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Whether a sin of omission is more grievous than a sin of transgression?

Objection 1: It would seem that a sin of omission is more grievous than a sin of transgression. For "delictum" would seem to signify the same as "derelictum" [*Augustine, QQ. in Levit., qu. xx], and therefore is seemingly the same as an omission. But "delictum" denotes a more grievous offence than transgression, because it deserves more expiation as appears from Lev. 5. Therefore the sin of omission is more grievous than the sin of transgression.

Objection 2: Further, the greater evil is opposed to the greater good, as the Philosopher declares (Ethic. viii, 10). Now to do good is a more excellent part of justice, than to decline from evil, to which transgression is opposed, as stated above (A[1], ad 3). Therefore omission is a graver sin than transgression.

Objection 3: Further, sins of transgression may be either venial or mortal. But sins of omission seem to be always mortal, since they are opposed to an affirmative precept. Therefore omission would seem to be a graver sin than transgression.

Objection 4: Further, the pain of loss which consists in being deprived of seeing God and is inflicted for the sin of omission, is a greater punishment than the pain of sense, which is inflicted for the sin of transgression, as Chrysostom states (Hom. xxiii super Matth.). Now punishment is proportionate to fault. Therefore the sin of omission is graver than the sin of transgression.

On the contrary, It is easier to refrain from evil deeds than to accomplish good deeds. Therefore it is a graver sin not to refrain from an evil deed, i.e. "to transgress," than not to accomplish a good deed, which is "to omit."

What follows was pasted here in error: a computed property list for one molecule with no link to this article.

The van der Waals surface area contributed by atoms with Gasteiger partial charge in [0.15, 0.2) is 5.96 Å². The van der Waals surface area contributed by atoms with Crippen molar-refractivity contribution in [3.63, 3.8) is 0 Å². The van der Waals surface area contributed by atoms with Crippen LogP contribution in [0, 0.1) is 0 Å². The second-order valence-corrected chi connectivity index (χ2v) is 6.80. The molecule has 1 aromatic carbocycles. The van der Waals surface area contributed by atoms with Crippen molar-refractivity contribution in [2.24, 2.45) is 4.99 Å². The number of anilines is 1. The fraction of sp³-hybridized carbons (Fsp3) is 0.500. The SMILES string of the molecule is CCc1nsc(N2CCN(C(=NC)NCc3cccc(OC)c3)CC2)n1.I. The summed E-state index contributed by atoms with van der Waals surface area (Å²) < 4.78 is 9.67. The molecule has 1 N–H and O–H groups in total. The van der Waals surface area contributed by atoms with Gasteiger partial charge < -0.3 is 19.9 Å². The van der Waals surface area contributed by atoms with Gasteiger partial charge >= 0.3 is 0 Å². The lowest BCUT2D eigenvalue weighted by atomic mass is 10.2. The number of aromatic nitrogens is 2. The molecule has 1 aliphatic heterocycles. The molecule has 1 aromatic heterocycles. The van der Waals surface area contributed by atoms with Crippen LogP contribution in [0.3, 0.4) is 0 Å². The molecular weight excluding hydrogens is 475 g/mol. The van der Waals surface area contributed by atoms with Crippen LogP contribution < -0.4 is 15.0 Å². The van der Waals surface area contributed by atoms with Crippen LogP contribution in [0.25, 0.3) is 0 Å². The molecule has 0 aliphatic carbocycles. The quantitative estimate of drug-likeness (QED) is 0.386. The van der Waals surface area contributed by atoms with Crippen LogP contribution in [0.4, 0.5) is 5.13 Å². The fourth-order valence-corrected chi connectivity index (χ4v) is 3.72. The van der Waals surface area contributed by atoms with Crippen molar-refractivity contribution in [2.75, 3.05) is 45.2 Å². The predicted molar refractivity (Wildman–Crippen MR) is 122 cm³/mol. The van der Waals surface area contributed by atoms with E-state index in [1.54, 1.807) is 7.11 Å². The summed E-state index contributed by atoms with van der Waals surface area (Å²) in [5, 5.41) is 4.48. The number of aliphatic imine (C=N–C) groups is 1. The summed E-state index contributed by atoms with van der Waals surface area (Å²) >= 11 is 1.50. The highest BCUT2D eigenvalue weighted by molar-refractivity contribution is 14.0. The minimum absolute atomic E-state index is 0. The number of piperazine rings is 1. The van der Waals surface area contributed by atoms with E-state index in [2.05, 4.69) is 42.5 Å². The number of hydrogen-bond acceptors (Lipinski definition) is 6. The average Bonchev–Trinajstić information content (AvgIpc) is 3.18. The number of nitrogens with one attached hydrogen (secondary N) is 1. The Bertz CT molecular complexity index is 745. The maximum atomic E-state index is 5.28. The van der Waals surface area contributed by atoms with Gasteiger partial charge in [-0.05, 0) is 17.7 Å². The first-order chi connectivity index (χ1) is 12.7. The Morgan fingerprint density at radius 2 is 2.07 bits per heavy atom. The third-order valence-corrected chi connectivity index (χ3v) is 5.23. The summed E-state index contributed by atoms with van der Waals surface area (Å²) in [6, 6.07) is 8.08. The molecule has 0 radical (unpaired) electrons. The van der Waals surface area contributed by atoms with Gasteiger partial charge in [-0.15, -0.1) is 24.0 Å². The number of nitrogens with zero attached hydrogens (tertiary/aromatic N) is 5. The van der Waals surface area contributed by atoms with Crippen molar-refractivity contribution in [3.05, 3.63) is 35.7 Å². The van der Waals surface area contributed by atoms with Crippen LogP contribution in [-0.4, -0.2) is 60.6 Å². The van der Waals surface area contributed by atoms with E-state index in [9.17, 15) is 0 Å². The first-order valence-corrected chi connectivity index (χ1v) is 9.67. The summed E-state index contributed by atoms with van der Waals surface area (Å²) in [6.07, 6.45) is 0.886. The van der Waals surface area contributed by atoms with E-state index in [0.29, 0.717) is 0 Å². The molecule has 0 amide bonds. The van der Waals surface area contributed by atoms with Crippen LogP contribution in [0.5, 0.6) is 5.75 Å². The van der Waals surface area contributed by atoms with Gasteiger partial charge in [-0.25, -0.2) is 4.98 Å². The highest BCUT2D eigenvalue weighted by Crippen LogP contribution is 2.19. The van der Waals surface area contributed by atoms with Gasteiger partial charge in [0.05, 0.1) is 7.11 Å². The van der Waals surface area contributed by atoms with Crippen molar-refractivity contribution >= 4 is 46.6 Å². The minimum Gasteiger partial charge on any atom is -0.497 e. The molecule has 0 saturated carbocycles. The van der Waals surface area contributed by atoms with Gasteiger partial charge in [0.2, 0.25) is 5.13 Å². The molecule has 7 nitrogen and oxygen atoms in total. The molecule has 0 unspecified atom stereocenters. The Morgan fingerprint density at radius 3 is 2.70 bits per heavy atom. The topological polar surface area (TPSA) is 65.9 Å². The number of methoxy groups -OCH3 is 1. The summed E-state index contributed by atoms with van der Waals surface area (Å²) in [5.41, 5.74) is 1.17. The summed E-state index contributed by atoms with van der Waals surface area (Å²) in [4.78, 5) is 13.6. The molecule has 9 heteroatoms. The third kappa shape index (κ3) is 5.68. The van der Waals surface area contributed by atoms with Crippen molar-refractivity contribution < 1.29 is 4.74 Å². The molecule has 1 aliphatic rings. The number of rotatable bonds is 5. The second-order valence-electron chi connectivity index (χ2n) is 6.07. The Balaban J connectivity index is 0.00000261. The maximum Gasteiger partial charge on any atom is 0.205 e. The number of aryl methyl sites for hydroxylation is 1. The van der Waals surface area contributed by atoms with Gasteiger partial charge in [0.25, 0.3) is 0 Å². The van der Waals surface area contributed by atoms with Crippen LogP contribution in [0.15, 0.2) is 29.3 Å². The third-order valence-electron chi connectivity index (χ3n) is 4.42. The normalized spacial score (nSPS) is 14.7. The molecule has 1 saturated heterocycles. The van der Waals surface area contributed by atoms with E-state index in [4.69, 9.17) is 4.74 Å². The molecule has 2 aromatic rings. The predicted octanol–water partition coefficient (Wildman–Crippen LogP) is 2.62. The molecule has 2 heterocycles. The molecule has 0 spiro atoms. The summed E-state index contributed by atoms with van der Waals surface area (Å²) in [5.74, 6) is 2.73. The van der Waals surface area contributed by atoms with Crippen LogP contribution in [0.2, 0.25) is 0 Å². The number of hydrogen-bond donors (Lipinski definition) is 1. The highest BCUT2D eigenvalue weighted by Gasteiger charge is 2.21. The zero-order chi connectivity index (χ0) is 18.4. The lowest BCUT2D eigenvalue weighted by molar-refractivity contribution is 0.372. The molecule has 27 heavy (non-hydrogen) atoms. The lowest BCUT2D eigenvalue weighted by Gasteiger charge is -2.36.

I answer that, The gravity of a sin depends on its remoteness from virtue. Now contrariety is the greatest remoteness, according to Metaph. x [*Didot. ed. ix, 4]. Wherefore a thing is further removed from its contrary than from its simple negation; thus black is further removed from white than not-white is, since every black is not-white, but not conversely. Now it is evident that transgression is contrary to an act of virtue, while omission denotes the negation thereof: for instance it is a sin of omission, if one fail to give one's parents due reverence, while it is a sin of transgression to revile them or injure them in any way. Hence it is evident that, simply and absolutely speaking, transgression is a graver sin than omission, although a particular omission may be graver than a particular transgression.

Reply to Objection 1: "Delictum" in its widest sense denotes any kind of omission; but sometimes it is taken strictly for the omission of something concerning God, or for a man's intentional and as it were contemptuous dereliction of duty: and then it has a certain gravity, for which reason it demands a greater expiation.

Reply to Objection 2: The opposite of "doing good" is both "not doing good," which is an omission, and "doing evil," which is a transgression: but the first is opposed by contradiction, the second by contrariety, which implies greater remoteness: wherefore transgression is the more grievous sin.

Reply to Objection 3: Just as omission is opposed to affirmative precepts, so is transgression opposed to negative precepts: wherefore both, strictly speaking, have the character of mortal sin. Transgression and omission, however, may be taken broadly for any infringement of an affirmative or negative precept, disposing to the opposite of such precept: and so taking both in a broad sense they may be venial sins.

Reply to Objection 4: To the sin of transgression there correspond both the pain of loss on account of the aversion from God, and the pain of sense, on account of the inordinate conversion to a mutable good. In like manner omission deserves not only the pain of loss, but also the pain of sense, according to Mat. 7:19, "Every tree that bringeth not forth good fruit shall be cut down, and shall be cast into the fire"; and this on account of the root from which it grows, although it does not necessarily imply conversion to any mutable good.

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